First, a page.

NSA monitoring understated
The National Security Agency and Defense Intelligence Agency have been engaged in domestic surveillance, monitoring.
Not only is the conduct illegal, but appears to be widespread and related to non-terrorist related domestic political activity.
It remains to be seen whether the full scope of the monitoring is disclosed prior to the 2006 election.
Friday, the President asserted he was only doing what he was lawfully allowed to do.
This is a problematic assertion. Recall back to the DoJ memo-days: That torture was lawful under some circumstances.
We judge it is likely DoJ has written other memos twisting language to “legalize” conduct that is contrary to public policy.
TPM: NSA and Bolton.
Problems with Bush's defenses in re NSA's warrantless spying.
Case study: Fialure of checks and balances in re Powell's WMD data.
Flaws with the ticking time bomb scenario -- how an absurd argument was used to justify unlawful conduct -- What absurd arguments did NSA and the White House use to justify this conduct?
Sample situation where JTTF officers allegedly engaged in domestic harassment against citisens expressing contrary views in re the Patriot Act -- How were NSA assets used to track, monitor, and prioritize these American citizens?
Addition: President's Saturday Radio Address
We judge the Saturday Radio address to be misleading for four reasons:
The President asserts the monitoring was part of a classified program. If appropriately classified, the President's argument fails.
According to the NYT and open media, the program was started in the wake of 9-11. However, the actual domestic monitoring program has always included American citizens. Echelon allies -- UK, Canada, NZ, and Australia -- are permitted to eavesdrop on domestic American signals in the US and provide information -- investigative leads -- to local law enforcement regardless the link or non-link to terrorism.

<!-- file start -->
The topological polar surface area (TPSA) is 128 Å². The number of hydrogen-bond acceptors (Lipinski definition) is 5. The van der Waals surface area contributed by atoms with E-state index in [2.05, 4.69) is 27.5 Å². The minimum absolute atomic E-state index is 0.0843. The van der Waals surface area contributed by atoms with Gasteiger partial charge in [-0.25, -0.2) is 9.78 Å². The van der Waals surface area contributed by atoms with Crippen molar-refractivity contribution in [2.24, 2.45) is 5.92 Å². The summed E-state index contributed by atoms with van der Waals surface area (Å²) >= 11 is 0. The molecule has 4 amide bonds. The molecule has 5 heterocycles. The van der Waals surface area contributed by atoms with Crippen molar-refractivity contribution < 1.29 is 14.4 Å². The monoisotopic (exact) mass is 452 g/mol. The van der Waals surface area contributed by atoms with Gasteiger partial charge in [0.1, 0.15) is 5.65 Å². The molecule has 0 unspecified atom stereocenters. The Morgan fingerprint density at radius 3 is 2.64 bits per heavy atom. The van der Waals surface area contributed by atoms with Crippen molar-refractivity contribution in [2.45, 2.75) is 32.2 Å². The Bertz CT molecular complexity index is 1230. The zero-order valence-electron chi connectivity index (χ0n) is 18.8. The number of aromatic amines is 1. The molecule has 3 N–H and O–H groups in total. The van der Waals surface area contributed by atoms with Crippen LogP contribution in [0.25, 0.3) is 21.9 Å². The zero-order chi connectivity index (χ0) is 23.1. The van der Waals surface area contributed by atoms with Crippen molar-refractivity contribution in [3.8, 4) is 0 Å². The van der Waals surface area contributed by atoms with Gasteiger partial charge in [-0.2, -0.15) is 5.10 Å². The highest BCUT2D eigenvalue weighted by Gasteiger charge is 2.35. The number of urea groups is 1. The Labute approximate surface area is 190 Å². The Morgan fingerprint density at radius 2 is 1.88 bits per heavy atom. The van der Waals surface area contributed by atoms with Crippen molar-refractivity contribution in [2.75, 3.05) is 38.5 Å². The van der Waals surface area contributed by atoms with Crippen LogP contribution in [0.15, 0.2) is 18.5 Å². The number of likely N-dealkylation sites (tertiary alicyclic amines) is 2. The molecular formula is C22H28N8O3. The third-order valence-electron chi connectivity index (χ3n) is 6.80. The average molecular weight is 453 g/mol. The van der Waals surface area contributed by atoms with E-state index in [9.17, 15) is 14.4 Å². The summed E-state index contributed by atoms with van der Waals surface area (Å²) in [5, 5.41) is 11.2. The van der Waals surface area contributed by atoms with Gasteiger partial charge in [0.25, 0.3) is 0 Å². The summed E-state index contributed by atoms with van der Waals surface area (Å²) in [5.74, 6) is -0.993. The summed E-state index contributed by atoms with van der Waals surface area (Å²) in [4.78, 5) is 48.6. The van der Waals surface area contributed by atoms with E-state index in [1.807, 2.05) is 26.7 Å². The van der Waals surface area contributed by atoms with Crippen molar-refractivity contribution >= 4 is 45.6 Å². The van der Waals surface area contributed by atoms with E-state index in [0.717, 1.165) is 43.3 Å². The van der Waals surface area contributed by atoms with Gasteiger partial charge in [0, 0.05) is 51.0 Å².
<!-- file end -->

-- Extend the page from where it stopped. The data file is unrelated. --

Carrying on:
If the President's assertion is true -- that the current program -- above and beyond the previously existing one with domestic surveillance through Echelon allies -- was lawful, but classified, then once it was known the media was investigating something that was "classified," the President fails to demonstrate that an immediate investigation started into the leak of that classified program.
Curiously, the President seemed surprised by the revelations by the NYT, indicating he has a "lack of concern about leaking of classified information to the media." His response -- apparently no knowledge of an investigation into this "revelation about a classified program" -- is at odds with the Senate's call for an investigation into the leaking of the information related to the Eastern European detention centers.
Further, the NYT and open media suggest the White House was "negotiating" with the media to get them to "not disclose" the details of the program. Again, if the program was classified for a bonafide reason, there should be no negotiation, but criminal investigation into the leak. We have no information nor do we have any evidence the White House has appointed a special prosecutor over this leak.